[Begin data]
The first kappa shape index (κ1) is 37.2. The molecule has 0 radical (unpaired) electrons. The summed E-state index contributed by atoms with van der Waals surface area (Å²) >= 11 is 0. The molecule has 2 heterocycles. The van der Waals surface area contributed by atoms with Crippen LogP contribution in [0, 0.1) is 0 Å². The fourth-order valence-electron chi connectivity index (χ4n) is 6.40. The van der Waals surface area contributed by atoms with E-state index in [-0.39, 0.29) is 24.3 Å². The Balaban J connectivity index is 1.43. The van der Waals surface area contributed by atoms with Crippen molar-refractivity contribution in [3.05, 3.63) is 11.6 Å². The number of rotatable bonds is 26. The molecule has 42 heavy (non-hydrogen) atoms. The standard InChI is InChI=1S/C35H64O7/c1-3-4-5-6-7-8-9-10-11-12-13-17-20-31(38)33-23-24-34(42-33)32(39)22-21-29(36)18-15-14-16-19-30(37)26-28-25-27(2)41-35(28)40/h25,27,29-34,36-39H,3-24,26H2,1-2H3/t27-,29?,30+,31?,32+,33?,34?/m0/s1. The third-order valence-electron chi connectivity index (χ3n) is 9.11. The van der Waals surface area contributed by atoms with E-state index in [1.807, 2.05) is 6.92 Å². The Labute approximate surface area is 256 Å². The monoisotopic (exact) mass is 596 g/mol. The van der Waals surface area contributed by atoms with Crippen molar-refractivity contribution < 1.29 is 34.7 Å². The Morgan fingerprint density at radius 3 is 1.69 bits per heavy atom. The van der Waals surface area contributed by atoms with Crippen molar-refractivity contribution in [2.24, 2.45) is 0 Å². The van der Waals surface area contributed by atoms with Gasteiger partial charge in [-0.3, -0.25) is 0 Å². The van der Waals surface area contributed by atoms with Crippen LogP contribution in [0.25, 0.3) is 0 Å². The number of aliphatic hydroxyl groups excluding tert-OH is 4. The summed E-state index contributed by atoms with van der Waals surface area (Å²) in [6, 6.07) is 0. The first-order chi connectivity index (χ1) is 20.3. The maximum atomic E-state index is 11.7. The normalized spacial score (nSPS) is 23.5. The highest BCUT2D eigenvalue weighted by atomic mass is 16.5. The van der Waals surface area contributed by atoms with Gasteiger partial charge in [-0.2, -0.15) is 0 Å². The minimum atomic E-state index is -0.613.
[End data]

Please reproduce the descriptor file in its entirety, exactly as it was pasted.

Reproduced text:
The first kappa shape index (κ1) is 37.2. The molecule has 0 radical (unpaired) electrons. The summed E-state index contributed by atoms with van der Waals surface area (Å²) >= 11 is 0. The molecule has 2 heterocycles. The van der Waals surface area contributed by atoms with Crippen LogP contribution in [0, 0.1) is 0 Å². The fourth-order valence-electron chi connectivity index (χ4n) is 6.40. The van der Waals surface area contributed by atoms with E-state index in [-0.39, 0.29) is 24.3 Å². The Balaban J connectivity index is 1.43. The van der Waals surface area contributed by atoms with Crippen molar-refractivity contribution in [3.05, 3.63) is 11.6 Å². The number of rotatable bonds is 26. The molecule has 42 heavy (non-hydrogen) atoms. The standard InChI is InChI=1S/C35H64O7/c1-3-4-5-6-7-8-9-10-11-12-13-17-20-31(38)33-23-24-34(42-33)32(39)22-21-29(36)18-15-14-16-19-30(37)26-28-25-27(2)41-35(28)40/h25,27,29-34,36-39H,3-24,26H2,1-2H3/t27-,29?,30+,31?,32+,33?,34?/m0/s1. The third-order valence-electron chi connectivity index (χ3n) is 9.11. The van der Waals surface area contributed by atoms with E-state index in [1.807, 2.05) is 6.92 Å². The Labute approximate surface area is 256 Å². The monoisotopic (exact) mass is 596 g/mol. The van der Waals surface area contributed by atoms with Crippen molar-refractivity contribution < 1.29 is 34.7 Å². The Morgan fingerprint density at radius 3 is 1.69 bits per heavy atom. The van der Waals surface area contributed by atoms with Crippen molar-refractivity contribution in [2.24, 2.45) is 0 Å². The van der Waals surface area contributed by atoms with Gasteiger partial charge in [-0.3, -0.25) is 0 Å². The van der Waals surface area contributed by atoms with Crippen LogP contribution in [0.25, 0.3) is 0 Å². The number of aliphatic hydroxyl groups excluding tert-OH is 4. The summed E-state index contributed by atoms with van der Waals surface area (Å²) in [6, 6.07) is 0. The first-order chi connectivity index (χ1) is 20.3. The maximum atomic E-state index is 11.7. The normalized spacial score (nSPS) is 23.5. The highest BCUT2D eigenvalue weighted by atomic mass is 16.5. The van der Waals surface area contributed by atoms with Gasteiger partial charge in [-0.2, -0.15) is 0 Å². The minimum atomic E-state index is -0.613.